The Slaves of Solitude written by Patrick Hamilton in 1947 was first on my list of must read titles from Mr. Baxter. He chose this book for me to read first because my final assignment in his class used the setting of the 40s and attempted to highlight the abrasive relationships of catty women. I say “attempted” because though the story represented my best efforts at the time, it can certainly be improved upon now.(Cover redesign by me. ©2011)
Hamilton’s Slaves of Solitude is a quiet, subtle account of the life of an ordinary middle-aged woman taking refuge from the London Blitz in a small-town boarding house. Readers view all the happenings and events through the eyes of this woman, ironically named Miss Roach. The boarding house (called The Rosamund Tea Rooms even now, though tea has long since ceased to be served to passersby) hosts a plethora of fascinating characters including Miss Roach’s bitter nemesis: Mr. Thwaites. The story painstakingly reveals the torturous and verbally abusive relationship Miss Roach suffers with Mr. Thwaites.
Thames Lockdon had been “heaven”, then, with its dark, still nights, over which the sirens occasionally came yelling triumphantly forth, only to be gradually snubbed by the profound silence of the firmament, undisturbed even by the distant sound of guns and bombs, which followed. And she had been made a fuss of, then, a sort of heroine indeed, and given a fortnight’s holiday. And the town was “pretty”, and the food “very good”, and the people “very nice” – even Mr. Thwaites had seemed “very nice”.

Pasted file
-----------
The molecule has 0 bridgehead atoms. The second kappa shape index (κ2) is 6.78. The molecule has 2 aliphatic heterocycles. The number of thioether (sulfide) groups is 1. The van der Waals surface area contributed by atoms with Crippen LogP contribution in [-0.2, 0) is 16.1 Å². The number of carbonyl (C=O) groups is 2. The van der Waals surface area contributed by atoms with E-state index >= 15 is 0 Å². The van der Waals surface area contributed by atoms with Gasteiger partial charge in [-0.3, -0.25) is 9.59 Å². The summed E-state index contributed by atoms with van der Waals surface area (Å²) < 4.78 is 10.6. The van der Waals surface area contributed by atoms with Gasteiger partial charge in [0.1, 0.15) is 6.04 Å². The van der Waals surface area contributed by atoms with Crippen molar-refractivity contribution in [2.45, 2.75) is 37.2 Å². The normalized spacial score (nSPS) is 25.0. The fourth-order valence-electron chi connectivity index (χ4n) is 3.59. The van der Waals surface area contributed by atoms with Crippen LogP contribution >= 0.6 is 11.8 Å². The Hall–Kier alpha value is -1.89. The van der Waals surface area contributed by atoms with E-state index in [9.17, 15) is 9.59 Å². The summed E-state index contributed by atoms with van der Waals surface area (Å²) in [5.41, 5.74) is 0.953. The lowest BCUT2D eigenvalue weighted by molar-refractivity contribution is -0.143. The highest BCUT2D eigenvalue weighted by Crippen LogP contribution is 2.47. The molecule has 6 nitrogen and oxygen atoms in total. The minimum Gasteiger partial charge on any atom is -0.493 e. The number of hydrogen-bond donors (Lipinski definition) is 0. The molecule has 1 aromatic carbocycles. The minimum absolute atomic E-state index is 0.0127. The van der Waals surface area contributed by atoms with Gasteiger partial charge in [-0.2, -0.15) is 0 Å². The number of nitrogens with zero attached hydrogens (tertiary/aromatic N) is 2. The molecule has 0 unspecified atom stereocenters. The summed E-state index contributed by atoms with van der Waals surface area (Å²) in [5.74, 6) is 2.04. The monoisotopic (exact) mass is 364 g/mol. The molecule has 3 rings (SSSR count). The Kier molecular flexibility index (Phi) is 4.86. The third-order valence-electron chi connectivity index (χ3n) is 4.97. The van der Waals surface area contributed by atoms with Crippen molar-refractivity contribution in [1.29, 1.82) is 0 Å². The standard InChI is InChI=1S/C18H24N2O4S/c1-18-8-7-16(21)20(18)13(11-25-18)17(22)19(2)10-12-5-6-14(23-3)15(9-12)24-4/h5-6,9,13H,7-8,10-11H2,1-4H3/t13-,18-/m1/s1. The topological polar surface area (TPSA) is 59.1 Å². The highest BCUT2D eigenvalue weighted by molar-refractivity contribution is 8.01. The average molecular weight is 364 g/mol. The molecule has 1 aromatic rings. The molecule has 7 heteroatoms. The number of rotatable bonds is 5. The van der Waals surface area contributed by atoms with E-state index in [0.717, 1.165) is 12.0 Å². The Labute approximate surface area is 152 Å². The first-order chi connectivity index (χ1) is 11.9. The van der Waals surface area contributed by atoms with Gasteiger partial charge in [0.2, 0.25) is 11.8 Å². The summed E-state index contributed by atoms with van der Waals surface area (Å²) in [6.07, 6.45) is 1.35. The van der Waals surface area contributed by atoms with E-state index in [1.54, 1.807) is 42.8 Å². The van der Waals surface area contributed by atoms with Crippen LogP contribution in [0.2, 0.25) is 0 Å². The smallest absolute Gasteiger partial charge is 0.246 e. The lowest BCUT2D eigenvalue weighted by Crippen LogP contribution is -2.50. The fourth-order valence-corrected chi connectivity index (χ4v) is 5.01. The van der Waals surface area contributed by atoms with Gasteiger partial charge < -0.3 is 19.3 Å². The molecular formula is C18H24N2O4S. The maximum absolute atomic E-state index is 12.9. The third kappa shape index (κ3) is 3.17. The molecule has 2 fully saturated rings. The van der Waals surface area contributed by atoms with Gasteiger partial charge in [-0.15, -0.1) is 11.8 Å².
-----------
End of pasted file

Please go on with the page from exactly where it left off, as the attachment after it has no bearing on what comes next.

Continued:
But now, after more than a year of it, Mr. Thwaites was president in hell.
Miss Roach interacts with a “foreign woman” who causes her trouble, falls in love with a bumbling American solider and finds unlikely friends amongst the residents. Whenever I try to explain it to people I know, I fear that it comes off as depressing. It does have sad moments, but overall the story is much too fascinating to make you sad. It’s the kind of story that slowly reels you in with each gloriously worded paragraph, so much so that you don’t even realize how engaged you are until you try to take a break. What impresses me most about The Slaves of Solitude is the skillful sentence structure. Hamilton gleefully weaves the longest sentences ever to confront an unsuspecting reader, but in such a way that you plow straight through without being aware of the length until the end.
Though obscurely aware of this, his naïvety and freshness of belief remained unabated. Also, having the treacherous faculty, at certain intervals, of being able to hit the ball squarely off the middle of the club-head four or five times in succession, Mr. Prest would exhibit the curious caution (the caution of a madman) of packing up his clubs and going home only when such an interval had just occurred and remained unmarred by disaster, and thus enable himself during the rest of the day to embrace the pleasant belief that he had at last alighted upon the simple explanation of golf which had by the merest chance eluded him for so many years.
I read The Slaves of Solitude just a few months before moving into an apartment house myself. I like to think it prepared me a little for the adjustment. One of my favorite passages (which I cannot find now for the life of me) talks of homebody residents waiting for the wayfaring travelers to return at the end of each day. The simple gesture conveys a connection of camaraderie between the boarders despite their differences and idiosyncrasies. Now that I’m an apartment dweller myself, I unconsciously check off each of my neighbors as they return home from work at night. It’s comforting to know that everyone has made it back safely.